Polestar 4ges ahead
At a glance
  • Handling
  • Comfort
  • Performance
  • Design
  • Interior
  • Practicality
  • Costs
Handsome design
Good handling
High-quality cabin
Overly firm ride
Lack of rear glass feels weird
Confusing model naming
  • Variant: Dual motor Long range with Performance pack
  • Price: £70,990
  • Engine: Dual electric motors and 94kWh battery
  • Power: 537bhp
  • Torque: 506 lb ft
  • Transmission: Single-speed automatic, all-wheel drive
  • Acceleration: 0-62mph: 3.8 secs
  • Top Speed: 124mph
  • Fuel: Range: 367 miles
  • co2: 0g/km
  • Road tax band: Free until 2025
  • Dimensions: 4,840mm x 2,008mm x 1,534mm
  • Release Date: Now

Polestar 4 2024 review: No rear window but a clear vision — taking on the electric Porsche Macan

No looking back for Swedish electric car brand

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Polestar is in a bit of a funny place at the moment. Really the Swedish brand ought to be wildly fashionable, what with its blend of Scandi-cool, electric-only devotion and apparent commitment to saving the planet, one car at a time.

But Polestar has an alter ego, a sort of parallel universe version of that cool and groovy image. It is a company which has had to dramatically change its financial and ownership structure in the past few months, a company which has been fighting with the Nasdaq stock exchange about its listing, and fighting too with lethargy and apathy among the wider buying public when it comes to electric cars. Compounding the problem is the fact that still too few car buyers know what a Polestar is or what it’s meant to do.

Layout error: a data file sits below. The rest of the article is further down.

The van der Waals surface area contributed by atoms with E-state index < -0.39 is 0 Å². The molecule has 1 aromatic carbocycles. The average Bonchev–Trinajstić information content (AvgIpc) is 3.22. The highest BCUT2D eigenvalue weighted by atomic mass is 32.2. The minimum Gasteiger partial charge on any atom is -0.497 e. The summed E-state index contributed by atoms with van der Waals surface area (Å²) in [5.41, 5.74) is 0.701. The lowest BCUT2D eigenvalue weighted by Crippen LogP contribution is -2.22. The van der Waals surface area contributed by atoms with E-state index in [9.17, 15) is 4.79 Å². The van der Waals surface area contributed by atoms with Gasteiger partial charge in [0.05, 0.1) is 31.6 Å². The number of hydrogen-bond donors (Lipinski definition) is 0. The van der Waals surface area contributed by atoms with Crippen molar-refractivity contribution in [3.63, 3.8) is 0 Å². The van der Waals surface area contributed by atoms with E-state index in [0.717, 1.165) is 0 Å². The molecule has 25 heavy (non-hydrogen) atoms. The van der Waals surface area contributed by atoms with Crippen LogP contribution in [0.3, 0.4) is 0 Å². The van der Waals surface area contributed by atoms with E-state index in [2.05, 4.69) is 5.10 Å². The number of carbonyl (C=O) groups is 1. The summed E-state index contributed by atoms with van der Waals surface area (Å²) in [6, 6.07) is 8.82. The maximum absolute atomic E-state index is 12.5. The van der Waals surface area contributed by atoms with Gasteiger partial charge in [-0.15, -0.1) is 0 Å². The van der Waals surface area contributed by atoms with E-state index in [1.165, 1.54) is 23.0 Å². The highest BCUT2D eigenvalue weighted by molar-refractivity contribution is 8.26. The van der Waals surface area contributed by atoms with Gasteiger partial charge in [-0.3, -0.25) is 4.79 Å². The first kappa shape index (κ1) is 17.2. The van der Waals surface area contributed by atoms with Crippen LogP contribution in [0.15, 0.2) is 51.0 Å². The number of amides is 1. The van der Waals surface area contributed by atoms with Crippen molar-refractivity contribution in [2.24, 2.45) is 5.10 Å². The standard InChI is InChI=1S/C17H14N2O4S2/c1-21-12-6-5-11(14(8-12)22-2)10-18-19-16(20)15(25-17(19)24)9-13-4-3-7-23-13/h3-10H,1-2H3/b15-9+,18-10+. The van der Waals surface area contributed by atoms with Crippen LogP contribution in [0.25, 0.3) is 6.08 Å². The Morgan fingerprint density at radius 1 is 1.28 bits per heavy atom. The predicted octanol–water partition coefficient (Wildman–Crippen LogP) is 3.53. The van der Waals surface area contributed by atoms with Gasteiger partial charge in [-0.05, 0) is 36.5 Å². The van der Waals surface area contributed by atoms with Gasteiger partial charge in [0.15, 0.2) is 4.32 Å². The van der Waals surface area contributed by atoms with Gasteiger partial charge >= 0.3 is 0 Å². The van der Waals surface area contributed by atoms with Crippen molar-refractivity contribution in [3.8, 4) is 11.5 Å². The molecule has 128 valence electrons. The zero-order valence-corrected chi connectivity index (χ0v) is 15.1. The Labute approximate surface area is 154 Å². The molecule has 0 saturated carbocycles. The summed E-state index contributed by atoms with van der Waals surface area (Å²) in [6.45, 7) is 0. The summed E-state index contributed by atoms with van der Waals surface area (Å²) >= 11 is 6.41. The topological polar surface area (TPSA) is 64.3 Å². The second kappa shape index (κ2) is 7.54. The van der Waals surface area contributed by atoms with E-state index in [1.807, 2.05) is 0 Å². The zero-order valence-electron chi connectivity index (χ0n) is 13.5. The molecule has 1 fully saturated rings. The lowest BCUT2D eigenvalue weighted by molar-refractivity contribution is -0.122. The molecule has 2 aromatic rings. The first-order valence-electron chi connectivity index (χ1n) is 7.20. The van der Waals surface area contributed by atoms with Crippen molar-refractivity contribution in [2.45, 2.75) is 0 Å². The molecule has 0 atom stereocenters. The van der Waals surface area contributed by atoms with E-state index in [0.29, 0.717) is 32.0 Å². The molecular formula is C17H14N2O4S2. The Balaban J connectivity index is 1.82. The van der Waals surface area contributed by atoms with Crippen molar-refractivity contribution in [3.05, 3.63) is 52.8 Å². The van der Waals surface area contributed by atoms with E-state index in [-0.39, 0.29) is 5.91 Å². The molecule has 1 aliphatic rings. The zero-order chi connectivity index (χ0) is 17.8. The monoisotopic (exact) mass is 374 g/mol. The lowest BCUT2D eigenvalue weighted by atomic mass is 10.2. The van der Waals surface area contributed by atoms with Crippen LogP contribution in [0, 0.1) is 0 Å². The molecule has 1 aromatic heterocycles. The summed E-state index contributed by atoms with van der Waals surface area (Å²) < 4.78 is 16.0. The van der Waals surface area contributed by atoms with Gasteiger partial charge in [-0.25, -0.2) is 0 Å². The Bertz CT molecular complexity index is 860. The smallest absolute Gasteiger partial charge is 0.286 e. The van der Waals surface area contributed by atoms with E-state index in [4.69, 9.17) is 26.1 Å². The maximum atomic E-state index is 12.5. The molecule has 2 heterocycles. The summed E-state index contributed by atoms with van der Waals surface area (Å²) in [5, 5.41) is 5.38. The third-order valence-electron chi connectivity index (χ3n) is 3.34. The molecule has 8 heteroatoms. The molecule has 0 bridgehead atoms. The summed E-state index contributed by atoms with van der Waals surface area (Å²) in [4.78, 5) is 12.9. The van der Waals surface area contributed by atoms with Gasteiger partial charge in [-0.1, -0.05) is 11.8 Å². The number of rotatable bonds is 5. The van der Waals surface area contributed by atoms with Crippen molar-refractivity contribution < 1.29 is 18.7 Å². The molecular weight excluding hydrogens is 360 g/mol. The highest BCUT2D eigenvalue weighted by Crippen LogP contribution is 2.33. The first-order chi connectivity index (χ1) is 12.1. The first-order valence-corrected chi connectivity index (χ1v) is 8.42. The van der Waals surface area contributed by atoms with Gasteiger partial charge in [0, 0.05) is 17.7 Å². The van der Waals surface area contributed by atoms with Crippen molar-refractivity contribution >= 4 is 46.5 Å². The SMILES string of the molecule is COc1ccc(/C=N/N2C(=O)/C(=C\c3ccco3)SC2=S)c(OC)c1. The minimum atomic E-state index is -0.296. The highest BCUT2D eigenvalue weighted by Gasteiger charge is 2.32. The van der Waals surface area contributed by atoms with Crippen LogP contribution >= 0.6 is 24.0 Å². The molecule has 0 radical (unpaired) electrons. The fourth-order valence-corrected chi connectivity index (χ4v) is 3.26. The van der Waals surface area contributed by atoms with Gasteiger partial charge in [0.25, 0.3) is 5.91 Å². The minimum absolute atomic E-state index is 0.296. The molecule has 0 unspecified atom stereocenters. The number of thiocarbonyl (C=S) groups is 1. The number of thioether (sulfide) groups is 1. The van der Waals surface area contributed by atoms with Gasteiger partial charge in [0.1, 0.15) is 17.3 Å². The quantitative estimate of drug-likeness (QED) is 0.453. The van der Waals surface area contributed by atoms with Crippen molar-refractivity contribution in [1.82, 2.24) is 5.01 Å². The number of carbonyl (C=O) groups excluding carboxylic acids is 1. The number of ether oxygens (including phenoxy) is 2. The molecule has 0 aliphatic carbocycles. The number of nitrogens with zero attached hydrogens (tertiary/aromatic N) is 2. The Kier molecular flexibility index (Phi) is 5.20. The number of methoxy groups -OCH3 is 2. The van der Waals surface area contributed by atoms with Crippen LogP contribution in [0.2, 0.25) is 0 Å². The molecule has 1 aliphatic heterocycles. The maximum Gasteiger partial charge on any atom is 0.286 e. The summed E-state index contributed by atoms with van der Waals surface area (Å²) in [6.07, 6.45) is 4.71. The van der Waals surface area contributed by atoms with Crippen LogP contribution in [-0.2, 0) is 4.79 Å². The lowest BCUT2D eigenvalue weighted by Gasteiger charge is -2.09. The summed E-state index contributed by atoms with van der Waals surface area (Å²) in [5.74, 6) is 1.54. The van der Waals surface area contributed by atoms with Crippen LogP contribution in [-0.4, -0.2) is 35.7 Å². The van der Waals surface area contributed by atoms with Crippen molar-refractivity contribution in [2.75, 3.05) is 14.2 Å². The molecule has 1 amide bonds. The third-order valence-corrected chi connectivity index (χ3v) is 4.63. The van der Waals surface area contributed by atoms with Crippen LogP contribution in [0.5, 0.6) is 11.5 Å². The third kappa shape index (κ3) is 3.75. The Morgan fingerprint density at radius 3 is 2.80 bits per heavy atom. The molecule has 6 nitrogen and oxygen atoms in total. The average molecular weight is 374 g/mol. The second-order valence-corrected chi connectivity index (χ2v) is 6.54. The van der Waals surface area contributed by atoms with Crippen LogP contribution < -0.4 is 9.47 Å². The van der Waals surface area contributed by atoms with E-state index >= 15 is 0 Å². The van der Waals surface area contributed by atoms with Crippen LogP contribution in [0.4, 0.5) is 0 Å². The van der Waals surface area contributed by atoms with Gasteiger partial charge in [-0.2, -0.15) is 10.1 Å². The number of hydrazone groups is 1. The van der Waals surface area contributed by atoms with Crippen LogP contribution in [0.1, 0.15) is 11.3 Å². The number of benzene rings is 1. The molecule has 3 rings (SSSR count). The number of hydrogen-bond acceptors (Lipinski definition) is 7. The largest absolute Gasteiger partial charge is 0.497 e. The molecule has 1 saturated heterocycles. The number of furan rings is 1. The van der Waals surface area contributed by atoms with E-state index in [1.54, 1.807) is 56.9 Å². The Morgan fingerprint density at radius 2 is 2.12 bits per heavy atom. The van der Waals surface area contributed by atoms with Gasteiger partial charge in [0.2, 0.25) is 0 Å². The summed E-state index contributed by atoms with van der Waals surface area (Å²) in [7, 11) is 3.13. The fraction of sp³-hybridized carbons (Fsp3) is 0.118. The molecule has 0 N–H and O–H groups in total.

Which Polestar made the new Polestar 4, then? The one metaphorically wearing sunglasses made from recycled oak, or the one shoving financial reports under the bed?

It’s hard to work out just what a Polestar 4 is, too, not least because Polestar’s naming strategy is a touch opaque. The Polestar 1 was a strictly limited, hopelessly gorgeous, two-door hybrid coupé which vied with Ferraris for both power and physical presence. The Polestar 2 is an impressive pure-electric saloon. The Polestar 3 is a big, expensive electric SUV and, logically, sits above the Polestar 2 in the model lineup.

The Polestar 4 should, therefore, be even bigger, pricier and more premium than the Polestar 3. Except it isn’t. If the Polestar 3 is a rival to the likes of a BMW iX, then the Polestar 4 should be compared with the likes of the Porsche Macan EV, and in a numerical twist sits halfway in price terms between the Polestars 2 and the 3. Polestar assures us that as more models are launched, taking numbers 5 and above, its iPhone-like naming strategy will become clear. But for now it’s a touch confusing.